Bromium announced its Secure Platform 4.1 update on May 31, integrating specific use-case capabilities to help secure emails and web browsing.
The specific use cases that Bromium Secure Platform 4.1 targets include email attachment protection, spear phishing protection, malicious download protection and native web browsing with the Chrome browser.
“Prior versions did support these uses cases, but 4.1 takes it one step further by making it easier to configure Bromium to meet these use cases quickly and simply, allowing channel partners to address specific customer pain points individually,” Fraser Kyne, EMEA CTO of Bromium, told eWEEK.
Bromium was founded in 2011 and has been steadily advancing its technology ever since. At the core of Bromium’s approach to security is the company’s micro virtual machine (microVM) technology that helps isolate and protect workloads and applications. It announced in January 2017 its Secure Platform offering, which integrates endpoint sensors across an organization to get an enterprise view of security.
While Bromium has been able to provide some email security capabilities in the past, Kyne said the Secure Platform 4.1 update takes a new approach.
“In the past, we’d wait for a user to open a file in a microVM before we’d analyze it,” he said. “With version 4.1, we have the new capability to automatically get a hash of email attachments when they arrive.”
Kyne said Bromium uses the email hash, which includes metadata information, to check for known malware. Additionally, Secure Platform 4.1 can automatically detonate attachments in microVMs when they arrive to check for previously unknown malware without having to wait for the user to open the file manually.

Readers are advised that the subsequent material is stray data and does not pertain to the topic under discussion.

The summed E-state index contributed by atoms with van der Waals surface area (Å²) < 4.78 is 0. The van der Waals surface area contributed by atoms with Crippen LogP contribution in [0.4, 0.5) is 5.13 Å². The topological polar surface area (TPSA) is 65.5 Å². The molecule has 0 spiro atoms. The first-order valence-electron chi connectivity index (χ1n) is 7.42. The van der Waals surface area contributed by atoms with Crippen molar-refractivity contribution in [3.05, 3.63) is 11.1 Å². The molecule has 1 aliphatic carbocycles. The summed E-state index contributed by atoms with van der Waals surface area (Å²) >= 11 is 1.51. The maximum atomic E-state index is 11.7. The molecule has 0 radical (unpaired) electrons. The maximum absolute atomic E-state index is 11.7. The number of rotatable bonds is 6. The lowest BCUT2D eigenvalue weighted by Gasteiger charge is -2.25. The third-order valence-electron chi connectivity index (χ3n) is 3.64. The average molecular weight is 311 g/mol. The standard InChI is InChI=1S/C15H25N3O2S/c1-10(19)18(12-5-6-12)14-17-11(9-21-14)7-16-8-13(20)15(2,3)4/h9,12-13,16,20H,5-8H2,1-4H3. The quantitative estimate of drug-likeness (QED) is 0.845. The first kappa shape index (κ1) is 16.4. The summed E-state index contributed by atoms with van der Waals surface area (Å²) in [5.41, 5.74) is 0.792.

The new Bromium Secure Browsing extension for Chrome is another element of Secure Platform 4.1.
“The Bromium Secure Browsing extension is installed into Google Chrome and is used to redirect unsafe browsing to our Bromium Secure Browser,” Kyne said. “So, if a user clicks a malicious link in an email, we can open this website in the Bromium Secure Browser, rather than Google Chrome.”
Kyne said organizations can choose to have all links open in the Bromium Secure Browser or to let the user run Google Chrome as normal and only redirect risky clicks to the Bromium Secure Browser.
Another area of improvement in Bromium Secure Platform 4.1 is the dashboards, which have been made more actionable for users.
“The dashboards provide a far more powerful method for customers to get a view on the status of their systems, with management reports that can be generated directly from the Bromium Controller without having to push the data into a third-party tool first,” Kyne said. “This allows Bromium admins to provide management and exec teams with meaningful data-led insights.”
Additional use cases will be coming to the Bromium Secure Platform throughout the year to further expand the platform’s ability to help organizations isolate threats and limit cyber-security risk, according to Kyne.
“Businesses are facing a plethora of critical security issues, and the Bromium platform provides a new methodology and architecture to tackle these in a way that hasn’t previously been possible,” he said.
Sean Michael Kerner is a senior editor at eWEEK and InternetNews.com. Follow him on Twitter @TechJournalist.